We have already seen the axioms for Archimedean ordered fields and how such fields contain a copy of the rational numbers, $\mathbb{Q}$. This web page discusses some beautiful and very powerful consequences of these facts all describing how the rationals are embedded in an Archimedean ordered field such as the reals.

All the results here concern an Archimedean ordered field and the copy $\mathbb{Q}$ of the set of rationals embedded in it. To help your intuition (and to spell out the most important case) we shall call our field $\mathbb{R}$ but the results here apply to a general Archimedean ordered field $F$ too.

We start with a useful equivalent formulation of the Archimedean propery.

Proposition.

Let $\epsilon >0$ be an element of $\mathbb{R}$. Then there is $N\in \mathbb{N}$ such that $0<\frac{1}{N}<\epsilon $.

**Proof.**

Since $\epsilon >0$, $\frac{1}{\epsilon}$ is defined and positive. Let $N\in \mathbb{N}$ be such that $\frac{1}{\epsilon}<N$. (This $N$ exists by the Archimedean Property.) Then $\epsilon >\frac{1}{N}$ by the proposition on reciprocals in ordered fields.

The next result is rather beautiful and gets used a lot in more advanced work.

Density of the rationals in the reals.

Let $x,y\in \mathbb{R}$ with $x<y$. Then there is some $q\in \mathbb{Q}$ with $x<q<y$.

**Proof.**

Using the previous proposition, let $N\in \mathbb{N}$ satisfy $\frac{1}{N}<y-x$. Let $k\in \mathbb{N}$ be the least natural number such that $\frac{k}{N}>x$. (Note that $k$ with $k>Nx$ exists by the Archimedean Property and we may take the least such by the least number principle.) Then $x<\frac{k}{N}<y$ for if $\frac{k}{N}\u2a7ey$ we have

By a similar sort of argument one can prove much more than this:
that every real number is the limit of a sequence of rational
numbers. This too is a powerful result that is discussed in other
topics and courses in analysis. It also shows something important
about the rational numbers, that although $\mathbb{Q}$ is
closed under addition, multiplication, etc., it is not closed
under taking limits of rational sequences. (We will say that
the field $\mathbb{Q}$ is not complete

.)

Definition.

A sequence $\left({a}_{n}\right)$ is monotonic nondecreasing if ${a}_{n+1}\u2a7e{a}_{n}$ for all $n$. It is monotonic nonincreasing if ${a}_{n+1}\u2a7d{a}_{n}$ for all $n$. It is monotonic if it is either monotonic nondecreasing or monotonic nonincreasing.

Theorem.

For any $x\in \mathbb{R}$ there is a monotonic nondecreasing sequence of rationals converging to $x$.

**Proof.**

We start by defining a sequence $\left({a}_{n}\right)$ using induction on $n$. Start with any ${a}_{0}<x$ in $\mathbb{Q}$. (Such ${a}_{0}$ can actually be found in $\mathbb{Z}$ by the Archimedean Property.)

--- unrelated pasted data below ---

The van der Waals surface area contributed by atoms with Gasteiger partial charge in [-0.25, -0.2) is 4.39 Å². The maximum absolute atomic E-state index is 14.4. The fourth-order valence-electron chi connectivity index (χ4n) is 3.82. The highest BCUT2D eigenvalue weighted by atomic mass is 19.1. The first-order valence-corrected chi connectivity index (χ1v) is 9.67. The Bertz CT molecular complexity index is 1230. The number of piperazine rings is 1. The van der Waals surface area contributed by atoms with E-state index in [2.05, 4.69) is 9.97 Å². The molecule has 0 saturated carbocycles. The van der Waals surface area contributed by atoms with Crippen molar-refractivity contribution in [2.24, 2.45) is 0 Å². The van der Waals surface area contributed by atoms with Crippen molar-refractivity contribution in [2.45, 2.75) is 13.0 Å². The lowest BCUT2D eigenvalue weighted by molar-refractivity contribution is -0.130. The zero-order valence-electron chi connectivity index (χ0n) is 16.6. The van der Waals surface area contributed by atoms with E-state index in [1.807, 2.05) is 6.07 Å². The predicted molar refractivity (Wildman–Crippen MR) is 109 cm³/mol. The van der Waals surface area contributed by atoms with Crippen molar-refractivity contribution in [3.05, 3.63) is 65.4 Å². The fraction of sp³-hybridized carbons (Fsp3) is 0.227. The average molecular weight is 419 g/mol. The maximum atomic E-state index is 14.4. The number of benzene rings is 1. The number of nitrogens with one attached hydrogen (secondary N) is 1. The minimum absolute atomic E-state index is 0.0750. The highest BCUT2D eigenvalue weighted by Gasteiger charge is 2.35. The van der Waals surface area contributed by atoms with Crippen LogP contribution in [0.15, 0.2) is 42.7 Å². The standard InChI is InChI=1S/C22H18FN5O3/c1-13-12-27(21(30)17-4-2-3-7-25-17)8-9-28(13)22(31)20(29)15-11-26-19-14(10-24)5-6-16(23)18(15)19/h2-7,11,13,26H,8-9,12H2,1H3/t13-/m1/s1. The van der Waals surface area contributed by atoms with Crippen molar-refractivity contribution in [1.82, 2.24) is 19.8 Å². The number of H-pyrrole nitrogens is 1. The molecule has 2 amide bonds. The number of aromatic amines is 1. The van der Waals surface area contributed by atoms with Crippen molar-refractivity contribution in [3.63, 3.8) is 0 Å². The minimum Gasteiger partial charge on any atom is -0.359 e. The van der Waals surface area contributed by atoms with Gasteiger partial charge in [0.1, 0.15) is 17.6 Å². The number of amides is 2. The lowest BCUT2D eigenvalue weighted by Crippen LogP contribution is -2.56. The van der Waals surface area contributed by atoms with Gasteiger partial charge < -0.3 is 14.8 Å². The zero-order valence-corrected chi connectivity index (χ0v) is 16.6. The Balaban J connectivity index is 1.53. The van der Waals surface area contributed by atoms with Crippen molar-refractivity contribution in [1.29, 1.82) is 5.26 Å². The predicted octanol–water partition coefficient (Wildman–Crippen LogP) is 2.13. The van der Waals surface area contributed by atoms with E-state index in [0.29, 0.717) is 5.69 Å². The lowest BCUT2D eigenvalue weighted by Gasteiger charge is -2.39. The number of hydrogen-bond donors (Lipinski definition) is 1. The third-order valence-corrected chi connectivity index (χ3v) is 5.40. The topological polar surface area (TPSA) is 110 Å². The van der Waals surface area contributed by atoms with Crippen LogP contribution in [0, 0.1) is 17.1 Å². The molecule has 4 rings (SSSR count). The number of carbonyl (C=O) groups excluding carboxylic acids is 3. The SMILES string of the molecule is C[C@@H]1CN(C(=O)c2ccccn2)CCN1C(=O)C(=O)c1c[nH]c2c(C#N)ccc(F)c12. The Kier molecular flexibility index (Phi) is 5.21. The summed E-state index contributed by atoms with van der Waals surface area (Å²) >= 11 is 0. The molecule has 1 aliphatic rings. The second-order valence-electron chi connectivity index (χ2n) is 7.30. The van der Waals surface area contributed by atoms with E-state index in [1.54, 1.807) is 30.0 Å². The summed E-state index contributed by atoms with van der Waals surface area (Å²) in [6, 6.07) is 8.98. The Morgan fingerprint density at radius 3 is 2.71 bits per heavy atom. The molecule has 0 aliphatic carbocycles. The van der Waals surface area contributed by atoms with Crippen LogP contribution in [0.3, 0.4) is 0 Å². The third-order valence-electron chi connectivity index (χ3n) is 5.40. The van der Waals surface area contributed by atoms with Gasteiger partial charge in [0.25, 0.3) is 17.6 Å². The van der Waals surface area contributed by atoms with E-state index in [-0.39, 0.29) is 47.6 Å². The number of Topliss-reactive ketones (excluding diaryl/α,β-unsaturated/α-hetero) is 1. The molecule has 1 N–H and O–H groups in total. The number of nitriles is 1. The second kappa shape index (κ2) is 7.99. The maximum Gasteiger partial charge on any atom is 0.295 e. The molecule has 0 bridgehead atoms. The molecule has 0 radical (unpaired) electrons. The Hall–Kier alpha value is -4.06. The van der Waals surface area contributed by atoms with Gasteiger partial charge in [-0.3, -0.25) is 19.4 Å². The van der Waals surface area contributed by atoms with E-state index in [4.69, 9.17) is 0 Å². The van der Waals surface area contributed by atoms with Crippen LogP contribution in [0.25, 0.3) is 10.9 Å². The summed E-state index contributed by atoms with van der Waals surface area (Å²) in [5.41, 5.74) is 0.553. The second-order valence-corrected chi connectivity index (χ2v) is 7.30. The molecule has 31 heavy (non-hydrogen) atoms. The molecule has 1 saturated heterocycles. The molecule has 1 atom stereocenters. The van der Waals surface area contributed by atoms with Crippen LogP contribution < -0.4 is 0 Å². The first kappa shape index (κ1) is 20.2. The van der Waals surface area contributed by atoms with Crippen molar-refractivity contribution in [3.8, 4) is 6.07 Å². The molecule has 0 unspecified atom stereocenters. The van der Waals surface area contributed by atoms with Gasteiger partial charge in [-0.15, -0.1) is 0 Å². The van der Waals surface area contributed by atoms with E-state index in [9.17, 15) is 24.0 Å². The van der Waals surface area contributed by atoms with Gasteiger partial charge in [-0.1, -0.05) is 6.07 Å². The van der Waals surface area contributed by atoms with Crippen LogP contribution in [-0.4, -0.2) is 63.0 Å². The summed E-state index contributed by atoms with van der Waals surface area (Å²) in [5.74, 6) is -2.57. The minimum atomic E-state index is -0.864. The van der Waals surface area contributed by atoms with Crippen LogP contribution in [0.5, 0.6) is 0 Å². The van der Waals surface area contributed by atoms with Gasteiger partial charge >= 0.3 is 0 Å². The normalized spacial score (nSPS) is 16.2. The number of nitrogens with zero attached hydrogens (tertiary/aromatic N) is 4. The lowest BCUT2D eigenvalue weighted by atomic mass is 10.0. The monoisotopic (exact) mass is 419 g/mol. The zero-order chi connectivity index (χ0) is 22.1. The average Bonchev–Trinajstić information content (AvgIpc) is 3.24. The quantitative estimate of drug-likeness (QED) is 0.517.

Inductively assume that ${a}_{n}$ is defined and ${a}_{n}<x$. If ${a}_{n}+\frac{1}{n}>x$ let ${a}_{n+1}={a}_{n}$. Otherwise, let ${a}_{n+1}={a}_{n}+\frac{k}{n}$ where $k\in \mathbb{N}$ is largest such that ${a}_{n}+\frac{k}{n}<x$. Such $k$ exists by a combination of the Archimedean Property and the least number principle, as in the previous proof.

By construction, $\left({a}_{n}\right)$ is a nondecreasing sequence of rationals and bounded above by $x$. We show that it converges to $x$.

Let $\epsilon >0$ be arbitrary. It will suffice to show that
there is $N\in \mathbb{N}$ such that ${a}_{N}>x-\epsilon $,
for this means $x-\epsilon <{a}_{N}\u2a7d{a}_{n}\u2a7dx$ so
$\left|{a}_{n}-x\right|<\epsilon $ for all $n\u2a7eN$ by the fact
that the sequence is nondecreasing. If not, we
have that *all*
${a}_{n}\u2a7dx-\epsilon $. We show that this
leads to a contradiction.

So, given that all ${a}_{n}\u2a7dx-\epsilon $, let $n\in \mathbb{N}$
be such that $\frac{1}{n}<\epsilon $, by the Archimedean Property. Since
${a}_{n}\u2a7dx-\epsilon $ we have ${a}_{n}+\frac{1}{n}<x$.
Thus in the construction, ${a}_{n+1}={a}_{n}+\frac{k}{n}$
where $k$ is largest so that ${a}_{n+1}<x$.
But, by the assumption we are making,
we also have ${a}_{n+1}\u2a7dx-\epsilon $ so
${a}_{n+1}+\frac{1}{n}<x$. This means
${a}_{n}+\frac{k}{n}+\frac{1}{n}={a}_{n}+\frac{k+1}{n}<x$
contradicting the definition of $k$, since it seems that $k+1$
is a larger natural number that would have worked. This is our contradiction
and we conclude that *some*
${a}_{n}>x-\epsilon $, as required.

Exercise.

Either by modifying the above proof, or by using the result it shows, show that every real number is the limit of a nonincreasing sequence of rationals.

The rationals form a dense

subset of $\mathbb{R}$,
or indeed of any Archimidean ordered field. We've seen this
illustrated in three different ways: firstly near 0

,
then globally

, using the $<$ relation to
explain what this density

means, and finally by showing that
every real number is the limit of a nondecreasing
sequence of rationals.